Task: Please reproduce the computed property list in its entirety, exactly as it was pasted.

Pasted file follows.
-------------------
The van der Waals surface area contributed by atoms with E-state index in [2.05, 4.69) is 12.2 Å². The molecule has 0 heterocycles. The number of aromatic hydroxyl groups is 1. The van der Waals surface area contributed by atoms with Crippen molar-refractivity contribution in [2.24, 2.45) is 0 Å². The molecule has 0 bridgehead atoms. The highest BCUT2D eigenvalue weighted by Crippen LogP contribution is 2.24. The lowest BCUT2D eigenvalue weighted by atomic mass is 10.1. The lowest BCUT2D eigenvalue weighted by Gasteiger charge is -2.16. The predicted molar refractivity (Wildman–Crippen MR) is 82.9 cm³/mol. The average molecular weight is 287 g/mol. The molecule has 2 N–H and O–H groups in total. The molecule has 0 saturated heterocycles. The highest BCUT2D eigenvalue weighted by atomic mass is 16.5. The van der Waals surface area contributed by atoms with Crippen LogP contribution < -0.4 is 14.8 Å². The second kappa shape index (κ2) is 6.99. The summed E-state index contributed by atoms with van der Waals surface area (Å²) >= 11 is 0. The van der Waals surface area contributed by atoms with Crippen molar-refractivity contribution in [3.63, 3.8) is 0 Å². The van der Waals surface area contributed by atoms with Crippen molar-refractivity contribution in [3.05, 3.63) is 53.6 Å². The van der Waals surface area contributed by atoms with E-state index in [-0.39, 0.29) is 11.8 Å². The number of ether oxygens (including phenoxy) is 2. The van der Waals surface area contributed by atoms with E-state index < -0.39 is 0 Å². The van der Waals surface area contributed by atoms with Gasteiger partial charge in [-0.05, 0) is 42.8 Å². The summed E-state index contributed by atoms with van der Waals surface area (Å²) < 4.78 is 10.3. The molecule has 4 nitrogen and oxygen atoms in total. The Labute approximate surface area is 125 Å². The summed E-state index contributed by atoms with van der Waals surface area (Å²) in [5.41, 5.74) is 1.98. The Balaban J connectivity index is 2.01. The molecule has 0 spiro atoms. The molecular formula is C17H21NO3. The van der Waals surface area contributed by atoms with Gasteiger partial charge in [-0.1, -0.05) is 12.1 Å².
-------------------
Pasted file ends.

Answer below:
The van der Waals surface area contributed by atoms with E-state index in [2.05, 4.69) is 12.2 Å². The molecule has 0 heterocycles. The number of aromatic hydroxyl groups is 1. The van der Waals surface area contributed by atoms with Crippen molar-refractivity contribution in [2.24, 2.45) is 0 Å². The molecule has 0 bridgehead atoms. The highest BCUT2D eigenvalue weighted by Crippen LogP contribution is 2.24. The lowest BCUT2D eigenvalue weighted by atomic mass is 10.1. The lowest BCUT2D eigenvalue weighted by Gasteiger charge is -2.16. The predicted molar refractivity (Wildman–Crippen MR) is 82.9 cm³/mol. The average molecular weight is 287 g/mol. The molecule has 2 N–H and O–H groups in total. The molecule has 0 saturated heterocycles. The highest BCUT2D eigenvalue weighted by atomic mass is 16.5. The van der Waals surface area contributed by atoms with Crippen LogP contribution < -0.4 is 14.8 Å². The second kappa shape index (κ2) is 6.99. The summed E-state index contributed by atoms with van der Waals surface area (Å²) >= 11 is 0. The van der Waals surface area contributed by atoms with Crippen molar-refractivity contribution in [3.63, 3.8) is 0 Å². The van der Waals surface area contributed by atoms with Crippen molar-refractivity contribution in [3.05, 3.63) is 53.6 Å². The van der Waals surface area contributed by atoms with E-state index in [-0.39, 0.29) is 11.8 Å². The number of ether oxygens (including phenoxy) is 2. The van der Waals surface area contributed by atoms with E-state index < -0.39 is 0 Å². The van der Waals surface area contributed by atoms with Gasteiger partial charge in [-0.05, 0) is 42.8 Å². The summed E-state index contributed by atoms with van der Waals surface area (Å²) < 4.78 is 10.3. The molecule has 4 nitrogen and oxygen atoms in total. The Labute approximate surface area is 125 Å². The summed E-state index contributed by atoms with van der Waals surface area (Å²) in [5.41, 5.74) is 1.98. The Balaban J connectivity index is 2.01. The molecule has 0 spiro atoms. The molecular formula is C17H21NO3. The van der Waals surface area contributed by atoms with Gasteiger partial charge in [-0.1, -0.05) is 12.1 Å².